Love, Forgiveness Keys to Educator's Leadership
Leading a South African university forward in the wake of a racially charged hazing video created a challenge for Vice Chancellor Jonathan Jansen upon his appointment to the post, but he embraced it with a spirit that proved infectious.
Staff members recall Jansen’s inaugural speech, when he referenced the incident then added: “I’m forgiven, therefore I forgive.”
It was a signature moment for Jansen, who has won over the campus and community at the University of the Free State in Bloemfontein, South Africa with a simple but focused leadership style based on some bedrock concepts:
A few strategic initiatives at a time, focused on key change impact; focus on both human and academic advancement, trust and delegation of authority and an open spirit that values getting to know people and hearing their thoughts and criticisms openly.
“He’s a real transformational leader,” says Frans Swanepoel, director for research and development. “it’s not too difficult to internalize the values and goals of such a person – with his vision, Jonathan makes it easy for us to follow.”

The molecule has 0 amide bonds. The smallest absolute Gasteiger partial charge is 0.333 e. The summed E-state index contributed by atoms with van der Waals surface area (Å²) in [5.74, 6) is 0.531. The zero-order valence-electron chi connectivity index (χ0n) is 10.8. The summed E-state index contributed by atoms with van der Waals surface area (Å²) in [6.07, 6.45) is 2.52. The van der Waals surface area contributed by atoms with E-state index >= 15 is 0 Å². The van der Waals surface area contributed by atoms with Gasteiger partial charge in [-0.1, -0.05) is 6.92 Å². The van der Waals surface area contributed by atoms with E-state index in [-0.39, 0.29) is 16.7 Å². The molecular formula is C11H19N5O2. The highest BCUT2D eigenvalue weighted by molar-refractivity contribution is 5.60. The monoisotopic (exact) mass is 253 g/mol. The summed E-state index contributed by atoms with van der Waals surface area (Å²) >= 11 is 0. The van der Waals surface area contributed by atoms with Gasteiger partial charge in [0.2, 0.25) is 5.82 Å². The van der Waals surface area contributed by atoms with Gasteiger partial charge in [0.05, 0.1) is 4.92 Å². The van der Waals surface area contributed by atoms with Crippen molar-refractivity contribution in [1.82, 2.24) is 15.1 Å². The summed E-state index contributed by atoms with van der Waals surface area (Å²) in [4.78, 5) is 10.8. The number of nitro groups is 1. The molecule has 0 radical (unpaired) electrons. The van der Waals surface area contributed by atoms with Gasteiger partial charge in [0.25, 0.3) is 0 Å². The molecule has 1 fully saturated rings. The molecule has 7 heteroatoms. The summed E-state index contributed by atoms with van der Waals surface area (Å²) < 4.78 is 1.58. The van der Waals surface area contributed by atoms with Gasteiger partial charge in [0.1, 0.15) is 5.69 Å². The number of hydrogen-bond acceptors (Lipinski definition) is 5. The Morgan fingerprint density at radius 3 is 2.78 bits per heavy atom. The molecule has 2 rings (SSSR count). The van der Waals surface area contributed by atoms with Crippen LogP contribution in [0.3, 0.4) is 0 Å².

“It really is about love instead of regulatory and administrative and management stuff, which I consider secondary to the heart of the leader,” Jansen says. “Love to me is so central to drawing out positive and productive relationships.”
Nida Jooste, a student leader, adds that Jansen “comes off his pedestal as vice chancellor at the university and says ‘I’m just a teacher.’ “
She praises his heart-first approach and willingness to let student leaders take initiative as keys to healing the campus community.
“People are scared of universities,” says Choice Makhetha, vice rector of external relations. “But with Jonathan, he makes you feel like the university is your kitchen. His strategy is very straightforward, and everybody shares it – you must care about another person and make a plan to help another person.”
This is a project of the Fetzer Advisory Council on Governing Professions.